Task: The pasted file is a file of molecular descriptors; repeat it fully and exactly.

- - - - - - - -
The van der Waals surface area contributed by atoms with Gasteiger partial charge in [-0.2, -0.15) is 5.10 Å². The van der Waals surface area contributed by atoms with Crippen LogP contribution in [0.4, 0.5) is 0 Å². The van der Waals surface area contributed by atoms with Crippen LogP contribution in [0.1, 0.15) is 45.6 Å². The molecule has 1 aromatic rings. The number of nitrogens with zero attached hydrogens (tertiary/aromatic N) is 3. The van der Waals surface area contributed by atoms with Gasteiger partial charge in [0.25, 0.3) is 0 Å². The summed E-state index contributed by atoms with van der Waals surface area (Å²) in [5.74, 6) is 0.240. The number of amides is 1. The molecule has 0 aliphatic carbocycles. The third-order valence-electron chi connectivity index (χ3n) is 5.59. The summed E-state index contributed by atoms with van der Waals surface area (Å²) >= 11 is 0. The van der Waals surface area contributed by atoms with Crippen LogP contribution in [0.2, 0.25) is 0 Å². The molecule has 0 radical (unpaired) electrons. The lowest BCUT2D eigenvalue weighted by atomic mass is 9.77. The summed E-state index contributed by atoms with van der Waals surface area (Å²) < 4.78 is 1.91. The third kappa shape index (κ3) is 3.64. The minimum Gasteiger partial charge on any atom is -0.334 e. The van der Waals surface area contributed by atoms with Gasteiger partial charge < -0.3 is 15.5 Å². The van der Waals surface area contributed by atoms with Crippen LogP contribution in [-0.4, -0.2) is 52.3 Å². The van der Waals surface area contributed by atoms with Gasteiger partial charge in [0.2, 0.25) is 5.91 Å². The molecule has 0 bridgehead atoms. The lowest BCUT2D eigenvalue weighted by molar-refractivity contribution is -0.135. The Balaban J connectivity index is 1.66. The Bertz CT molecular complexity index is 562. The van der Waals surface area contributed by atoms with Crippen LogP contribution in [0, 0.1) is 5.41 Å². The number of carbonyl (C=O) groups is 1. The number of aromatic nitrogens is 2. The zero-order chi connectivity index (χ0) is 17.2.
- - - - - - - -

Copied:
The van der Waals surface area contributed by atoms with Gasteiger partial charge in [-0.2, -0.15) is 5.10 Å². The van der Waals surface area contributed by atoms with Crippen LogP contribution in [0.4, 0.5) is 0 Å². The van der Waals surface area contributed by atoms with Crippen LogP contribution in [0.1, 0.15) is 45.6 Å². The molecule has 1 aromatic rings. The number of nitrogens with zero attached hydrogens (tertiary/aromatic N) is 3. The van der Waals surface area contributed by atoms with Gasteiger partial charge in [0.25, 0.3) is 0 Å². The summed E-state index contributed by atoms with van der Waals surface area (Å²) in [5.74, 6) is 0.240. The number of amides is 1. The molecule has 0 aliphatic carbocycles. The third-order valence-electron chi connectivity index (χ3n) is 5.59. The summed E-state index contributed by atoms with van der Waals surface area (Å²) >= 11 is 0. The van der Waals surface area contributed by atoms with Crippen LogP contribution in [0.2, 0.25) is 0 Å². The molecule has 0 radical (unpaired) electrons. The lowest BCUT2D eigenvalue weighted by atomic mass is 9.77. The summed E-state index contributed by atoms with van der Waals surface area (Å²) < 4.78 is 1.91. The third kappa shape index (κ3) is 3.64. The minimum Gasteiger partial charge on any atom is -0.334 e. The van der Waals surface area contributed by atoms with Gasteiger partial charge < -0.3 is 15.5 Å². The van der Waals surface area contributed by atoms with Crippen LogP contribution in [-0.4, -0.2) is 52.3 Å². The van der Waals surface area contributed by atoms with Gasteiger partial charge in [0.2, 0.25) is 5.91 Å². The molecule has 0 bridgehead atoms. The lowest BCUT2D eigenvalue weighted by molar-refractivity contribution is -0.135. The Balaban J connectivity index is 1.66. The Bertz CT molecular complexity index is 562. The van der Waals surface area contributed by atoms with Crippen LogP contribution in [0, 0.1) is 5.41 Å². The number of carbonyl (C=O) groups is 1. The number of aromatic nitrogens is 2. The zero-order chi connectivity index (χ0) is 17.2.